Our written evidence to the Joint Committee on Human Rights calls for scrutiny of how geospatial data is collected and shared, and how this impacts privacy.
Response submitted 2019
The Royal Geographical Society (with The Institute of British Geographers) welcomes this opportunity to comment on the Right to Privacy (Article 8) and the Digital Revolution. The Society is the learned society and professional body representing geography and geographers. It was founded in 1830 for the advancement of geographical science and has approximately 16,000 members.
Geography is the integrated study of the Earth’s landscapes, peoples, places and environments. Geographers specialise in the dynamics of these phenomena, with skills based in quantitative and qualitative methods in the natural sciences, social sciences, and humanities.
Geographers are ideally placed to relate to many other fields of knowledge, which include the increasingly complex relationship between location (geospatial) data, applications of big data, and broader technological and digital advancement in collection, use and storage of [personal] data.
The Committee are clearly aware that data can be used to deduce an individual’s background, religion, political beliefs, gender identity, and even medical conditions. One of the key tools in doing this is through the routine collection of location (also known as geospatial) data. To date, a person’s location does not appear to have obtained the same level of scrutiny as other aspects of personal data. The ways in which we collect, use and store this geospatial data is associated with numerous ethical issues. Therefore, we welcome this inquiry.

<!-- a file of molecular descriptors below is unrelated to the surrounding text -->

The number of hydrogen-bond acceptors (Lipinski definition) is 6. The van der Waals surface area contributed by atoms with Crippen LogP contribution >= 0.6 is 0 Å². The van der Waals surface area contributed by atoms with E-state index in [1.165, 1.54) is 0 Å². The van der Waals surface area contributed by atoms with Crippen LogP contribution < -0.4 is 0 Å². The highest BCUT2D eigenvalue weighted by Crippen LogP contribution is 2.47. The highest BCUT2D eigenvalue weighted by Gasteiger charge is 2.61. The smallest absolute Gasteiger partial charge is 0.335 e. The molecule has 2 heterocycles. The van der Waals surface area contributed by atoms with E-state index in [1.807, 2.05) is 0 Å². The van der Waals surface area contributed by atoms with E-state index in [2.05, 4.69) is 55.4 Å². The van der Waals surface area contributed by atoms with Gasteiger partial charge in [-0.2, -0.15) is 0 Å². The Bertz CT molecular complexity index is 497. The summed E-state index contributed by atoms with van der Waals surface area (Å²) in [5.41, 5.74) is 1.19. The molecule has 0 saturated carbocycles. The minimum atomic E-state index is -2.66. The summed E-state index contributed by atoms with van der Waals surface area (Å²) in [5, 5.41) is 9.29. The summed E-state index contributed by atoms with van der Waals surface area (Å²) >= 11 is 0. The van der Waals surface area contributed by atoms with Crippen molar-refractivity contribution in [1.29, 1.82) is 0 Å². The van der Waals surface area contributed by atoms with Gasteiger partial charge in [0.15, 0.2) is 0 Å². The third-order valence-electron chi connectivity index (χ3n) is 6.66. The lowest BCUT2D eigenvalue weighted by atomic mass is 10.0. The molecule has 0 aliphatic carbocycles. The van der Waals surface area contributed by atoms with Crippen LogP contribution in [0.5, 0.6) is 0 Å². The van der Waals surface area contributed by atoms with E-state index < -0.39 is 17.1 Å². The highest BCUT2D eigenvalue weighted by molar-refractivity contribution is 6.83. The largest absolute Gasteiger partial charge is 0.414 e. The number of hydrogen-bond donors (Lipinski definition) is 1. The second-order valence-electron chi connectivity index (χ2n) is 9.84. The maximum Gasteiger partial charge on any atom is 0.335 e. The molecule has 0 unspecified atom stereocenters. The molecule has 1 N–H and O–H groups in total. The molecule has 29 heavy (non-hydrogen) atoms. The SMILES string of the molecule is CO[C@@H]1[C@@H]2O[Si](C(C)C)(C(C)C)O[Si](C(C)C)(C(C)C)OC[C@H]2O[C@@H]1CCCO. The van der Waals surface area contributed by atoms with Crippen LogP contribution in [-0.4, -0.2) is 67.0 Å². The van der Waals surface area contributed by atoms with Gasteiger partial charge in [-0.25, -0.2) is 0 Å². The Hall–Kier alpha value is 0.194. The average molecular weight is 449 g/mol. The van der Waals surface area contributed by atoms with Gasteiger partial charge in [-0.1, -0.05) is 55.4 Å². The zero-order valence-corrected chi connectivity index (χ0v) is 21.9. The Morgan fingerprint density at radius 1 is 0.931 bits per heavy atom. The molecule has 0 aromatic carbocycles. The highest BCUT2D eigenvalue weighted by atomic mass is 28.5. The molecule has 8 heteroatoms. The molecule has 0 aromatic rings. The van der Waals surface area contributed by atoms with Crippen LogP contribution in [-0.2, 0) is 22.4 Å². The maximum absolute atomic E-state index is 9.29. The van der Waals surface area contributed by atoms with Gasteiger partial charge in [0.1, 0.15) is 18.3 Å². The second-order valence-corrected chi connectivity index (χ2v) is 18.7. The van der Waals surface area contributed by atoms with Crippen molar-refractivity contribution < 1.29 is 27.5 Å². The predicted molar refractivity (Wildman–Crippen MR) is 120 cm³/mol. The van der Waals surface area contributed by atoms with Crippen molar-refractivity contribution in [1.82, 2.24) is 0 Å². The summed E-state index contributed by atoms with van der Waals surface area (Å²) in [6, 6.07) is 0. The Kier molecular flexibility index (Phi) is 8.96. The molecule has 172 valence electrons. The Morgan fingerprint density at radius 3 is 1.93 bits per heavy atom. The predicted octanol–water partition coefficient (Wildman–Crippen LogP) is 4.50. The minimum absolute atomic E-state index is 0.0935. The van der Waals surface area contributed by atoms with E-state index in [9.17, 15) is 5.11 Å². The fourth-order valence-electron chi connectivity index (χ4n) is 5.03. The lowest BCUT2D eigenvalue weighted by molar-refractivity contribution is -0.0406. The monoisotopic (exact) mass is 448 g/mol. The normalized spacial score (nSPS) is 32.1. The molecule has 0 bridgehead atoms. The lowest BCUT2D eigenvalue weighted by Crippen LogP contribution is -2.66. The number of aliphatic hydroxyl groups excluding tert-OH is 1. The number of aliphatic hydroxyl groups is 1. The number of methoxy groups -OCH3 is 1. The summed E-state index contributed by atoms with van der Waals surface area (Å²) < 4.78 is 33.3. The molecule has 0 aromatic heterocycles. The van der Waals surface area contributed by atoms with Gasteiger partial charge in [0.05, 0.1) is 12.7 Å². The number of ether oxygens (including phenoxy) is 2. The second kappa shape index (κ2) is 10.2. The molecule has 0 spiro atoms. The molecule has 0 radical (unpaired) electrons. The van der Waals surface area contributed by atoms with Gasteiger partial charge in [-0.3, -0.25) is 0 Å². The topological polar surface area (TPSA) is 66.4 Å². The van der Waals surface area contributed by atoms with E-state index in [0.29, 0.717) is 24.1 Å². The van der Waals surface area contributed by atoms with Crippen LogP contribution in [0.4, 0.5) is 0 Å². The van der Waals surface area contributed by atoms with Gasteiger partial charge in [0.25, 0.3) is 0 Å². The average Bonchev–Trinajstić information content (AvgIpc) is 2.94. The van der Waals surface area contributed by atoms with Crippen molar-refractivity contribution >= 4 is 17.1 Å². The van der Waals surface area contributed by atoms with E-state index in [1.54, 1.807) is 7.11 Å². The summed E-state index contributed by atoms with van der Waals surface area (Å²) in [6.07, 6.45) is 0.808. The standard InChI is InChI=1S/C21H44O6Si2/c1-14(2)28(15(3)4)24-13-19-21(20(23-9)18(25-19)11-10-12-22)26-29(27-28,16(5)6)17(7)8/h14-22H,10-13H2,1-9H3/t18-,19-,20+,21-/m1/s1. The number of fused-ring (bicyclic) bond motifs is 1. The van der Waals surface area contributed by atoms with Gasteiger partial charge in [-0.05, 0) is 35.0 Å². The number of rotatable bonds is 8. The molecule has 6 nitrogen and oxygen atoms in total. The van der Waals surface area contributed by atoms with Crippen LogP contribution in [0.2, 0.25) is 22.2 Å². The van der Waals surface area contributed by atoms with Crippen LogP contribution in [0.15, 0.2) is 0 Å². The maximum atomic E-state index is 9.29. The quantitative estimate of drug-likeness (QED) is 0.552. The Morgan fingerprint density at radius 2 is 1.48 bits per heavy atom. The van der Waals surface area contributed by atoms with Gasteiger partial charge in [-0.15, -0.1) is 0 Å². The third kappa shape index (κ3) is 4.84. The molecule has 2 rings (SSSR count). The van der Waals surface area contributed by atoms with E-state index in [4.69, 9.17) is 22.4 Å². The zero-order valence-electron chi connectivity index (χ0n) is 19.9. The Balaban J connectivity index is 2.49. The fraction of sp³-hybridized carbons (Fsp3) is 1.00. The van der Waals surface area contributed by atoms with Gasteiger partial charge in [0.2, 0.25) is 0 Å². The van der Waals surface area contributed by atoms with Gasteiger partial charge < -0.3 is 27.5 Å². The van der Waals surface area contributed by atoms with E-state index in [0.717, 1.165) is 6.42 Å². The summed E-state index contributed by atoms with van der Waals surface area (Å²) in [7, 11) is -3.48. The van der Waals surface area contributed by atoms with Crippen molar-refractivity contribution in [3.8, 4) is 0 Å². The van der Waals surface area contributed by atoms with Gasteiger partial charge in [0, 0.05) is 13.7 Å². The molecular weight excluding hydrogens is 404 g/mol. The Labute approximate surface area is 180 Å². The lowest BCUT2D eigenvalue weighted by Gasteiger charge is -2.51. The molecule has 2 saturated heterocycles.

We believe it valuable and relevant that the Committee factor into their inquiry the ways in which location data is collected, the degree to which consent is obtained, and crucially, how those data are shared. Location is a fundamental component of personal identity and behaviour and is a key aspect to the plethora of data being created. One recent example that brings these potential issues to life is Your apps know where you spent the night., an article published in the New York Times.
Growing AI capability will make it increasingly feasible to identify an individual from anonymised data by scraping and processing location-based information from multiple sources. This is a topic which requires further consideration if innovators are to be able to use the location attributes of data legally and ethically. Personal location data needs to be carefully managed within future AI applications if it is not to infringe personal privacy, even if inadvertently.
The Inquiry report and evidence, including this submission, can be found on the Parliament's website
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